Should you eat for two? Drink up even if it makes you sprint to the bathroom? It’s time to clear up some common myths about pregnancy nutrition.
Giving in to your cravings, cutting down the number of glasses of water you drink, and taking in too many calories are just a few bits of common “wisdom” you hear when you’re pregnant. Which of these are myths and which are truths?
Myth: “Eating for two” during pregnancy means eating twice as much.
Truth: Most moms-to-be carrying one baby only need about 340 additional calories a day beyond their pre-pregnancy diet in the second trimester—about the amount in 4 ounces of 1 percent milk and half a peanut butter sandwich. In the third trimester, the calorie recommendation increases to 450 extra or the amount in an ounce of cheddar cheese, 8 whole grain crackers, 1 cup of grapes, and 6 ounces of 1% milk. The key: Make sure you’re meeting that number through healthy choices—fruits and vegetables, nonfat yogurt or milk, and lean proteins—instead of empty calories.
Myth: Forget fish during pregnancy because of safety concerns.
Truth: Many kinds of seafood are great sources of docosahexaenoic acid (DHA)—an omega-3 fatty acid that plays an important role in supporting your baby’s developing brain and vision. In fact, experts have updated their pregnancy nutrition recommendations regarding how much seafood pregnant women should include in a healthy pregnancy diet, thanks to its good-for-baby benefits. Worried about mercury intake? Stick with low-mercury choices like salmon and tilapia, which you can enjoy up to twice a week. Steer clear of fish that are high in mercury, like swordfish, mackerel, and shark. Make sure your prenatal supplement and your diet include important DHA. Experts recommend 200 milligrams of DHA per day for pregnant or lactating women.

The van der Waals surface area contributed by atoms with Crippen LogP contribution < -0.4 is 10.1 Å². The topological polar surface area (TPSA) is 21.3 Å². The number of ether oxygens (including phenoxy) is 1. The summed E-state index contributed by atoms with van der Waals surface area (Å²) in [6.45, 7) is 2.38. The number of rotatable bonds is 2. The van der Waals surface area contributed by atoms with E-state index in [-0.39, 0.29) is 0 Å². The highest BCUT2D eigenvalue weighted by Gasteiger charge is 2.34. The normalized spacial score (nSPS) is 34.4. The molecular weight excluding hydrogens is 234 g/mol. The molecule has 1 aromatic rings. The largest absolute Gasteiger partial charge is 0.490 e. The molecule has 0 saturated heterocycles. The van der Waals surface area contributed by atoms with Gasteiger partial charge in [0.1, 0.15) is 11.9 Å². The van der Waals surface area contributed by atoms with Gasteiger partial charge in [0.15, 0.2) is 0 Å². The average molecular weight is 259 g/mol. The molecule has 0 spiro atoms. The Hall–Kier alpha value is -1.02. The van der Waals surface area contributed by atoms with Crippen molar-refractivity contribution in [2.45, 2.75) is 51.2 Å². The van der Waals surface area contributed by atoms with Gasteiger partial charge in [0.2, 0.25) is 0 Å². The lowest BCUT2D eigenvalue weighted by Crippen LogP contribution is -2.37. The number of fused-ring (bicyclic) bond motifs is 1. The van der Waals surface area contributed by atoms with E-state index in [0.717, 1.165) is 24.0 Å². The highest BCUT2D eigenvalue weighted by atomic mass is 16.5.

Myth: Limit water intake to avoid frequent bathroom trips and retaining water.
Truth: While it might be annoying, those frequent bathroom urges are a common pregnancy symptom—due to increasing pressure from your baby on your bladder. But just because you have to hit the ladies’ room regularly doesn’t mean you should cut back on how much water you’re drinking. In fact, pregnant women should be sipping more frequently than their non-pregnant counterparts. That’s because water delivers nutrients to your baby through your blood. How much should you drink? About 10 cups a day—though this also includes liquid intake from other beverages like juice.
Myth: Always give in to pregnancy cravings—they’re your body’s way of letting you know what it needs.
Truth: Whether it’s a cookie or chips, it’s OK to indulge in your favorite treats—in moderation. Just be careful that they’re not edging out healthier choices with nutrients you and your baby need. There’s no evidence to suggest that cravings are a sign of what your body needs, as was previously believed. And if your cravings are for things other than food (such as ice, clay, or sand)—a condition known as pica—discuss it with your doctor.
Myth: All fats are bad for you and should be avoided during pregnancy.
Truth: Many fats are, indeed, not healthy, but it’s smart to stick with good-for-you fats from foods like avocados, nuts, low-mercury seafood, and oils like olive or flaxseed. Fats from omega-3s (a polyunsaturated fat) are an important part of a healthy pregnancy diet for your growing baby, helping with brain development. But while it’s important to get enough of these fats, it’s best to limit (or eliminate) trans fats and limit saturated fats—the kinds that come from foods like butter, French fries, or cookies. Check that your prenatal supplement is helping you reach the daily expert recommended amount of 200 milligrams of DHA, an important omega-3.